The 7th International Socio-Political Poster Biennale started in Oświęcim, Poland, on September 7

On the left, Yuri Toreev’s poster. On the right, Vladimir Tselser’s poster. Source: The Village Belarus

394 artists from 38 countries ranging from Afghanistan to the US and Zimbabwe submitted 758 posters. Only 73 pieces were selected for the contest, The Village Belarus reports.

The Biennale was focused on challenges facing civil society: tolerance, environmental concerns, equality of rights and the influence of the state on the life of its citizens, racism, violence, and the violation of the rights of children, women and minorities. According to organisers, the poster is “the most eloquent form of expression of the artist’s commentary, whilst also reaching the broadest audience possible”.

The jury awarded three winners and gave prizes to eight more artists in special categories.
The 1st Prize went to Belarusian artist Yuri Toreev for his poster Censorship. Another Belarusian artist and designer, Vladimir Tsesler, received the Rector of the Academy of Fine Arts in Kraków Prize for his poster titled Ministry of Culture.

Yuri Toreev, a lecturer at the Graphic Design Department at the Belarusian State Academy of Arts and a member of the Belarusian Union of Designers, told The Village Belarus in an interview:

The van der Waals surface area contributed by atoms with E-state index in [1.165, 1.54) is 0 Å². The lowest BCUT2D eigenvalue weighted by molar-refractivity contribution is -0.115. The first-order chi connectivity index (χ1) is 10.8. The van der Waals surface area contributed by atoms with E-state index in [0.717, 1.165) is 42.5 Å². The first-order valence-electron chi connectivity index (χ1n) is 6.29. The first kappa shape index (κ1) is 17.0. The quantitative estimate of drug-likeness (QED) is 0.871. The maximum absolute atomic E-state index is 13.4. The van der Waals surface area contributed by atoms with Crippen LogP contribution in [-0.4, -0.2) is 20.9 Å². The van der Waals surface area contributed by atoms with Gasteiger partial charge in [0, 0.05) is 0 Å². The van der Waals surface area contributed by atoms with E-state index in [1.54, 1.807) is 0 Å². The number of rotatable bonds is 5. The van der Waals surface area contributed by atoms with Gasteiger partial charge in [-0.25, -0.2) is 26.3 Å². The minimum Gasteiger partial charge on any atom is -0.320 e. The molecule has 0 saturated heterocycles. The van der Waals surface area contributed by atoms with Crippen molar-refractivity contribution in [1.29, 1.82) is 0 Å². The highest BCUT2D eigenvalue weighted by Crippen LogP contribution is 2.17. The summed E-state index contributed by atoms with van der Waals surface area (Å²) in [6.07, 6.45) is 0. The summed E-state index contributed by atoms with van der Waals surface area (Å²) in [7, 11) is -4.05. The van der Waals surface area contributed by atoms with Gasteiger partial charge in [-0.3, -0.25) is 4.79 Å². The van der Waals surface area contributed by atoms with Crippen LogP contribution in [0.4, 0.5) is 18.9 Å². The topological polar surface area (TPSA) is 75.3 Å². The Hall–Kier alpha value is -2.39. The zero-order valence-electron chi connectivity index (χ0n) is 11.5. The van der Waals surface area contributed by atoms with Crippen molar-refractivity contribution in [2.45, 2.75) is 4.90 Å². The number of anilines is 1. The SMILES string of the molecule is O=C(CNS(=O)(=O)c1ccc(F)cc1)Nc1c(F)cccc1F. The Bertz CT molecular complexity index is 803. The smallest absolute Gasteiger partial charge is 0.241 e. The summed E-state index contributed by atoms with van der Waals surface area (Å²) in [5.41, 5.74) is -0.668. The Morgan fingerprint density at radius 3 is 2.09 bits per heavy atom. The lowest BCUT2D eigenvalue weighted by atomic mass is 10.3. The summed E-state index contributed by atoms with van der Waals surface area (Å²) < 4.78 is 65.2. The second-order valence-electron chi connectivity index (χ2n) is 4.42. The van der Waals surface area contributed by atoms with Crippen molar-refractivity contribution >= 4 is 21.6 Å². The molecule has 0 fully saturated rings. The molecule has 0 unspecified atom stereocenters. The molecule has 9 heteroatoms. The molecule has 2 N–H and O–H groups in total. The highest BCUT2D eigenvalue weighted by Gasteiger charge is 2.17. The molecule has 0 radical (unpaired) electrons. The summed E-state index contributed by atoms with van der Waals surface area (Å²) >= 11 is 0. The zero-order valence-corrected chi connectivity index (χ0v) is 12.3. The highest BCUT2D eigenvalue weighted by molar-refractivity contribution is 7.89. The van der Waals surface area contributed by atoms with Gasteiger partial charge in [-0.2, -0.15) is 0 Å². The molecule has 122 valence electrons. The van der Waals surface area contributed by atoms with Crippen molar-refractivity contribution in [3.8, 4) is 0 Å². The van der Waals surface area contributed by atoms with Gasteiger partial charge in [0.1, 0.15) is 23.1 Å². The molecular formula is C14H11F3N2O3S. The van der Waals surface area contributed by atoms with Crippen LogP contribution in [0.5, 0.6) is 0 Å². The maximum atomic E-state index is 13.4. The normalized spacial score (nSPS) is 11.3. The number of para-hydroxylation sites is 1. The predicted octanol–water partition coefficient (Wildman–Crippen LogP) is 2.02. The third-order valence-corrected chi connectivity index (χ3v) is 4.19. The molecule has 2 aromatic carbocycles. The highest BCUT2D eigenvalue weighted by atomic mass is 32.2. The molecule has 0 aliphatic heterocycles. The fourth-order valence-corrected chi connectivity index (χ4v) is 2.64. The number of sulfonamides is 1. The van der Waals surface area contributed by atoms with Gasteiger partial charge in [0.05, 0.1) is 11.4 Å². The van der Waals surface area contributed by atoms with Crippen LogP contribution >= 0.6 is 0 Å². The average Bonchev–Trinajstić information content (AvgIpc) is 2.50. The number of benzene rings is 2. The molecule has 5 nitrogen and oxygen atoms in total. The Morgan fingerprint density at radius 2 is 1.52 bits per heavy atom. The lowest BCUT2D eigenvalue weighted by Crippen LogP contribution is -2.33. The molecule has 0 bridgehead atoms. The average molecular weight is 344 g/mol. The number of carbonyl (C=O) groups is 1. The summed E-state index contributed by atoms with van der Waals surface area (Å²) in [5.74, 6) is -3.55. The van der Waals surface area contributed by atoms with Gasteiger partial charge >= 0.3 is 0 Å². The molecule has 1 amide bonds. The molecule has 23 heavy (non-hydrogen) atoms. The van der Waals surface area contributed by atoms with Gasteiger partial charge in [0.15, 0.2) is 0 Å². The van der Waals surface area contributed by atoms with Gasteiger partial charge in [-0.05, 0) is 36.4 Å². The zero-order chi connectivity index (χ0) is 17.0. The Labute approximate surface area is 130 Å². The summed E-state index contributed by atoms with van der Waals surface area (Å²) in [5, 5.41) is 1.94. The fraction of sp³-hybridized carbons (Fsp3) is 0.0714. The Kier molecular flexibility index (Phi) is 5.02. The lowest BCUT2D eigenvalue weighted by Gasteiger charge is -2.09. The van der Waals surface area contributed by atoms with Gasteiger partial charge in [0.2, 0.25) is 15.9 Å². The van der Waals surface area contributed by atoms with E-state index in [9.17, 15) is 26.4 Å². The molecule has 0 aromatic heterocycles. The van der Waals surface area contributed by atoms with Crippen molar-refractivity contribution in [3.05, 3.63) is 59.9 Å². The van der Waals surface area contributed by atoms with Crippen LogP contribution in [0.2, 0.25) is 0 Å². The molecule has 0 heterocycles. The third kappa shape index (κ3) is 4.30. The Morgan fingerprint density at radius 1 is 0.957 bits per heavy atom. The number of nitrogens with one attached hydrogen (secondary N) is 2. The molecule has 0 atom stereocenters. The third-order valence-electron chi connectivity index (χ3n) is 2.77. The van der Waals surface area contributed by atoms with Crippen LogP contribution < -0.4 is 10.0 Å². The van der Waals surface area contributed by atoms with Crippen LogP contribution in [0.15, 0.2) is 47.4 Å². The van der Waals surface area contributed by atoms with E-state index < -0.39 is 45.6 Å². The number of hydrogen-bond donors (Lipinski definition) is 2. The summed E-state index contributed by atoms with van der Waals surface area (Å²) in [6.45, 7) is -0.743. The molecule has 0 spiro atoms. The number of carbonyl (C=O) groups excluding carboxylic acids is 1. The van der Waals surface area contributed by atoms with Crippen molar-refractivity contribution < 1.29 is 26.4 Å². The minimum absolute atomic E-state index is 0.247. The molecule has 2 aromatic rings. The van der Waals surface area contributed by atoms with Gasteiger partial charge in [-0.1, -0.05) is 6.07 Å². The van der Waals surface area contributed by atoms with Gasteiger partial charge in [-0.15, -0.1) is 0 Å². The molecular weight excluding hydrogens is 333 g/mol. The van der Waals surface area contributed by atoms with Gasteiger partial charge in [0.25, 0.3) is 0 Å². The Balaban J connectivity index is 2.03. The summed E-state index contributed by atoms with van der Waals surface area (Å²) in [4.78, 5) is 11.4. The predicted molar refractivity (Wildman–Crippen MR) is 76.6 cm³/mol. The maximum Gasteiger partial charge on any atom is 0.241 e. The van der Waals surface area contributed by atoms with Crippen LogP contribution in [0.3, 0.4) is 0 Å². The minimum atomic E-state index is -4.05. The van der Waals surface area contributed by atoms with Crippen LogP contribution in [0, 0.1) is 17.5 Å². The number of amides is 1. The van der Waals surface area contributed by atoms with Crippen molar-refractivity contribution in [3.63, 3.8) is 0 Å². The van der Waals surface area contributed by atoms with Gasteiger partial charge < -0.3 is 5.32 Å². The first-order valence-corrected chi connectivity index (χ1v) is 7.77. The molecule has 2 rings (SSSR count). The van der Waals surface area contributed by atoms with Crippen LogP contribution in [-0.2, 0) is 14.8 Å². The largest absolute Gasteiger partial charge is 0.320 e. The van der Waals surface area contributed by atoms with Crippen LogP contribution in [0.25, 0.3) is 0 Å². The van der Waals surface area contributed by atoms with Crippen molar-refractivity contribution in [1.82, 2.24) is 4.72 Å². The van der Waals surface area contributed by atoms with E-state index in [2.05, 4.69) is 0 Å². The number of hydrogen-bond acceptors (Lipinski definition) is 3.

“Art and the Ministry of Culture are different things. Vladimir, perhaps, raised a question if an artist needs the ministry. It’s not for everyone to be identical, smooth, like brushed up. I think this is the message he wanted to send.

My poster depicting a button is called Censorship. I use a symbol of a button because it is used to fasten something, hide it or make it smooth. Two little buttonholes are little eyes. A small man sits behind the button. He is censored, he can only look through these little holes. It’s closedness instead of openness.

Posters cannot be described. They speak for themselves. They are a visual utterance that differs from a verbal one.”

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